Recently much of the policy debate about homeschooling has focused around three issues:
In recent years homeschoolers have sought increased access to public school services. Those on both sides of the debate have mixed feelings about the impact of shared services legislation. Administrators believe the legislation may lead to higher costs and cause some students to be shut out of desired classes. Home education proponents contend the law’s provision that homeschoolers comply with a school’s formal admission requirements constitutes discrimination. They also fear legislation granting homeschoolers access to courses and services in public schools may actually lead to increased regulation.
The current momentum in favor of standardized testing has made many homeschoolers apprehensive. Although currently exempt from testing regulations, homeschoolers strongly oppose the use of such tests. They believe tests are another means to control what is taught, by whom, and when. Such requirements effectively transfer control of education from the parents to the educational system. A number of questions emerge from these concerns.
- What will happen to homeschoolers who perform poorly?
- Can homeschoolers get a fair shake from teachers and administrators, many of whom oppose educating children at home?
- Who will decide these issues?
Homeschooling and College
Despite expectations, homeschooling students have had little impact on enrollment at the state’s colleges and universities. Figures from the University of Wisconsin revealed only 32 homeschooled students entered the system as new freshmen last fall. Private colleges around the state reported similar enrollment figures. Observers say two factors may help to explain the data. Homeschoolers may choose to avoid large public colleges and universities for the same reasons that motivated them to homeschool throughout grade school or high school. Furthermore, many homeschoolers demonstrate a pattern of entering college early or late. Should these interpretations not be true, a very large percentage of homeschoolers remains unaccounted for after twelfth grade. Verifying these interpretations and data on the academic performance of homeschoolers are two areas in need of additional efforts.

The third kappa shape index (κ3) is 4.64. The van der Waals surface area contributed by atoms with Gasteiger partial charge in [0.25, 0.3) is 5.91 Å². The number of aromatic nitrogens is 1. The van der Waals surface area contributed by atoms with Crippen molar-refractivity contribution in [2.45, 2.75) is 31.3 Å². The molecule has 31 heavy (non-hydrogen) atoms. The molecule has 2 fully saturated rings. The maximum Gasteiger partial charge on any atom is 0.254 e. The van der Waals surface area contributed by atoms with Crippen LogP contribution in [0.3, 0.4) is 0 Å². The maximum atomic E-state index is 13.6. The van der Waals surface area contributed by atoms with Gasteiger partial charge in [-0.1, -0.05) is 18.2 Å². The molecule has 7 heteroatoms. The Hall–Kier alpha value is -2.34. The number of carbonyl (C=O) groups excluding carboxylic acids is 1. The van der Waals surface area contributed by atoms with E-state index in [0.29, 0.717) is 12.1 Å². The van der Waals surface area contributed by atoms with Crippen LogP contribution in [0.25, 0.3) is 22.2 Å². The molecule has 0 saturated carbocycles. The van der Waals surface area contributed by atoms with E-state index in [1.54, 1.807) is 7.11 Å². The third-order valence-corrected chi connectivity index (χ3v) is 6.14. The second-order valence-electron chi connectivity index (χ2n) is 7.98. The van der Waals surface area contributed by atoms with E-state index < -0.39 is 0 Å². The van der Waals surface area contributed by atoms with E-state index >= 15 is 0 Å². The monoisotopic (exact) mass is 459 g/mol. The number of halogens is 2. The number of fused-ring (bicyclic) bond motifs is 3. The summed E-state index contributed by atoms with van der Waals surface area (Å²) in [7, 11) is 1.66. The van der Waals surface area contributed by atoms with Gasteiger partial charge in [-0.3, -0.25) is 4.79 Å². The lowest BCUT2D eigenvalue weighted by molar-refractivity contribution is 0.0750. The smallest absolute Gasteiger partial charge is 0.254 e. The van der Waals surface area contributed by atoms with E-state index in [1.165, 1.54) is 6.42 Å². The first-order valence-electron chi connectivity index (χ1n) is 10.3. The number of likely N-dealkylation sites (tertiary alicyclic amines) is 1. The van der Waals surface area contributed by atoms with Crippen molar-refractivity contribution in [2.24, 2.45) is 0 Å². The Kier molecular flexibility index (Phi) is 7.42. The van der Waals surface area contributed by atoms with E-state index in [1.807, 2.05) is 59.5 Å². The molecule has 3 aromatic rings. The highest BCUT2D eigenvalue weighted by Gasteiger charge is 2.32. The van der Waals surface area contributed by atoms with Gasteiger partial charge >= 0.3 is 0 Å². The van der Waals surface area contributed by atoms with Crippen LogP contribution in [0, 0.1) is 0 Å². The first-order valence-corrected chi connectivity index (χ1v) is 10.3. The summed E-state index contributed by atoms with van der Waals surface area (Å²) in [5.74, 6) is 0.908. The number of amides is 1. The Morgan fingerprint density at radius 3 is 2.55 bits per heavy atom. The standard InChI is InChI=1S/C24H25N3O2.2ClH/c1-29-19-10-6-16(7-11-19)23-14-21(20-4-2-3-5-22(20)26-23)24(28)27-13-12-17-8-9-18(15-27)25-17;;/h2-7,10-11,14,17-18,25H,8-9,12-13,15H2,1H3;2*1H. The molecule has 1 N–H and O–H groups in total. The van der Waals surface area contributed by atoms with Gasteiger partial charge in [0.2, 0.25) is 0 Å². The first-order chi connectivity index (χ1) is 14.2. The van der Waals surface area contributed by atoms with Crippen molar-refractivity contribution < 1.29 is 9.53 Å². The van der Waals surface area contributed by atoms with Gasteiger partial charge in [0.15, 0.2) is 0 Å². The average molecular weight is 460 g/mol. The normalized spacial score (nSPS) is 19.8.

- Most believe Wisconsin’s homeschooling law is working well. Opponents faulted the law for its lack of accountability. However, claims that the law produced maladjusted students unable to work remain unsubstantiated. In recent years, homeschooling advocates have gained support from legislators on both sides of the aisle, many of whom view the movement as a means of empowering parents and enabling educational reform efforts. These sentiments reflect a lack of political support for changes in Wisconsin’s homeschooling law.
- Homeschoolers cite much anecdotal evidence and a variety of national research studies in support of the practice. Still, this report finds a need to conduct additional research on homeschooling families in Wisconsin. Questions for investigation may include:
- How do home-educated students perform academically in high school and college?
- What are the career paths of homeschooled students after high school?
- What factors influence these decisions?
- How do homeschooled students perform in the work world?
Homeschooling can result in significant savings of educational resources. State support per public school pupil in 1997-98 was approximately $4,940. Hence, the 18,303 students — pre-K students are excluded from our calculation — who were homeschooled in the 1997-98 school year saved the state approximately $90,416,820. Conservative estimates of total savings since the mid-1980s would certainly reach several hundred million dollars. Since much local evidence suggest most homeschooled students do as well academically, if not better, than traditionally educated students, decision makers would do well to take a close hard look at the economic benefits of homeschooling. That homeschooling continues to expand in Wisconsin and elsewhere suggests students and parents find homeschooling an attractive alternative to traditional education. Ensuring that public policy balances parental rights and freedoms with the state’s responsibility to guarantee an educated citizenry must continue to be the central focus of parents and policymakers involved in resolving this important issue.